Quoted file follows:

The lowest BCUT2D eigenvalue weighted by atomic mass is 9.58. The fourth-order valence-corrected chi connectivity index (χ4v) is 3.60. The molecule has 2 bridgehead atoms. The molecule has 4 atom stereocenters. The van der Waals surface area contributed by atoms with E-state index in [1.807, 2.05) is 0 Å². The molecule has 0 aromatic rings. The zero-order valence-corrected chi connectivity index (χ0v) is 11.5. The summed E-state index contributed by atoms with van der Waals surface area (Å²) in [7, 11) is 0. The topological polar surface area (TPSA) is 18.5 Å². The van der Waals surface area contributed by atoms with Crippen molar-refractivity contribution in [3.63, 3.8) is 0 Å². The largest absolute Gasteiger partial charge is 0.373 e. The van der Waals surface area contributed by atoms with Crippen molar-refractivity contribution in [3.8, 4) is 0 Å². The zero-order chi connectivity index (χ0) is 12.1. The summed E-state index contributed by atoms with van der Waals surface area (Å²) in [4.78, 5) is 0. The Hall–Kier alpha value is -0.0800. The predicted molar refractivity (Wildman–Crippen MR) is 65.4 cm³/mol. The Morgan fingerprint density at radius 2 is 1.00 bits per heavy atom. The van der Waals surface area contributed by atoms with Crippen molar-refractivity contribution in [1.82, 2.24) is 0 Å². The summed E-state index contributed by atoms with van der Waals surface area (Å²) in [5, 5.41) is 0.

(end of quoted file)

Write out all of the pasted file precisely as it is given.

The lowest BCUT2D eigenvalue weighted by atomic mass is 9.58. The fourth-order valence-corrected chi connectivity index (χ4v) is 3.60. The molecule has 2 bridgehead atoms. The molecule has 4 atom stereocenters. The van der Waals surface area contributed by atoms with E-state index in [1.807, 2.05) is 0 Å². The molecule has 0 aromatic rings. The zero-order valence-corrected chi connectivity index (χ0v) is 11.5. The summed E-state index contributed by atoms with van der Waals surface area (Å²) in [7, 11) is 0. The topological polar surface area (TPSA) is 18.5 Å². The van der Waals surface area contributed by atoms with Crippen molar-refractivity contribution in [3.63, 3.8) is 0 Å². The largest absolute Gasteiger partial charge is 0.373 e. The van der Waals surface area contributed by atoms with Crippen molar-refractivity contribution in [3.8, 4) is 0 Å². The zero-order chi connectivity index (χ0) is 12.1. The summed E-state index contributed by atoms with van der Waals surface area (Å²) in [4.78, 5) is 0. The Hall–Kier alpha value is -0.0800. The predicted molar refractivity (Wildman–Crippen MR) is 65.4 cm³/mol. The Morgan fingerprint density at radius 2 is 1.00 bits per heavy atom. The van der Waals surface area contributed by atoms with Crippen molar-refractivity contribution in [1.82, 2.24) is 0 Å². The summed E-state index contributed by atoms with van der Waals surface area (Å²) in [5, 5.41) is 0.